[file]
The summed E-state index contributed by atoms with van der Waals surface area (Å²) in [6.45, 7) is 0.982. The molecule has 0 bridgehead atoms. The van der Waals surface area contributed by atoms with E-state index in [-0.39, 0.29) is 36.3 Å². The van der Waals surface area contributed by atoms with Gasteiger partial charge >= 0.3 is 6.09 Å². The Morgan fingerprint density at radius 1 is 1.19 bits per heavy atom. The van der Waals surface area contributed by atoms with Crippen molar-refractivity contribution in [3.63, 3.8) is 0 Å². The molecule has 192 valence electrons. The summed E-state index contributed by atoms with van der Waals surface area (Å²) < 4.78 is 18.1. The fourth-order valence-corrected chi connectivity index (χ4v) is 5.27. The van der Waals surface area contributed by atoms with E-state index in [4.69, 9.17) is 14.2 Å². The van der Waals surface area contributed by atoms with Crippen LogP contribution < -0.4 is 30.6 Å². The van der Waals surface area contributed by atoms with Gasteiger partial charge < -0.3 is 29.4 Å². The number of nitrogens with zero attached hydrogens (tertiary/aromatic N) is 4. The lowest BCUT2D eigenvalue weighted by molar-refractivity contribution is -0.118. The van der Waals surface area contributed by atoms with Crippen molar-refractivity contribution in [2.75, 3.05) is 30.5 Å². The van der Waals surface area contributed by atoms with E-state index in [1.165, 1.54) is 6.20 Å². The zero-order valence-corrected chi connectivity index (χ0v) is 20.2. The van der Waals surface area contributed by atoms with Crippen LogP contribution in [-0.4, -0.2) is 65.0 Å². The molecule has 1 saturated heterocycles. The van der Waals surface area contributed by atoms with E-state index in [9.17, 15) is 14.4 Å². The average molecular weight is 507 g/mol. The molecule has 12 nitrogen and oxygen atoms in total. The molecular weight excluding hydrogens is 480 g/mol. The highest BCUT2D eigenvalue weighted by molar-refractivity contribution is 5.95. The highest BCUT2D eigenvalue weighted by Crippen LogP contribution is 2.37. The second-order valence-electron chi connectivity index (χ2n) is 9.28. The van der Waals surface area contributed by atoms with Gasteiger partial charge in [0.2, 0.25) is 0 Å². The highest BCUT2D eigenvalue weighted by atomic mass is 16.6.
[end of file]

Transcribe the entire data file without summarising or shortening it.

The summed E-state index contributed by atoms with van der Waals surface area (Å²) in [6.45, 7) is 0.982. The molecule has 0 bridgehead atoms. The van der Waals surface area contributed by atoms with E-state index in [-0.39, 0.29) is 36.3 Å². The van der Waals surface area contributed by atoms with Gasteiger partial charge >= 0.3 is 6.09 Å². The Morgan fingerprint density at radius 1 is 1.19 bits per heavy atom. The van der Waals surface area contributed by atoms with Crippen molar-refractivity contribution in [3.63, 3.8) is 0 Å². The molecule has 192 valence electrons. The summed E-state index contributed by atoms with van der Waals surface area (Å²) < 4.78 is 18.1. The fourth-order valence-corrected chi connectivity index (χ4v) is 5.27. The van der Waals surface area contributed by atoms with E-state index in [4.69, 9.17) is 14.2 Å². The van der Waals surface area contributed by atoms with Crippen LogP contribution < -0.4 is 30.6 Å². The van der Waals surface area contributed by atoms with Gasteiger partial charge < -0.3 is 29.4 Å². The number of nitrogens with zero attached hydrogens (tertiary/aromatic N) is 4. The lowest BCUT2D eigenvalue weighted by molar-refractivity contribution is -0.118. The van der Waals surface area contributed by atoms with Crippen molar-refractivity contribution in [2.75, 3.05) is 30.5 Å². The van der Waals surface area contributed by atoms with E-state index in [1.165, 1.54) is 6.20 Å². The zero-order valence-corrected chi connectivity index (χ0v) is 20.2. The van der Waals surface area contributed by atoms with Crippen LogP contribution in [-0.4, -0.2) is 65.0 Å². The molecule has 1 saturated heterocycles. The van der Waals surface area contributed by atoms with E-state index in [9.17, 15) is 14.4 Å². The average molecular weight is 507 g/mol. The molecule has 12 nitrogen and oxygen atoms in total. The molecular weight excluding hydrogens is 480 g/mol. The highest BCUT2D eigenvalue weighted by molar-refractivity contribution is 5.95. The highest BCUT2D eigenvalue weighted by Crippen LogP contribution is 2.37. The second-order valence-electron chi connectivity index (χ2n) is 9.28. The van der Waals surface area contributed by atoms with Gasteiger partial charge in [0.2, 0.25) is 0 Å². The highest BCUT2D eigenvalue weighted by atomic mass is 16.6.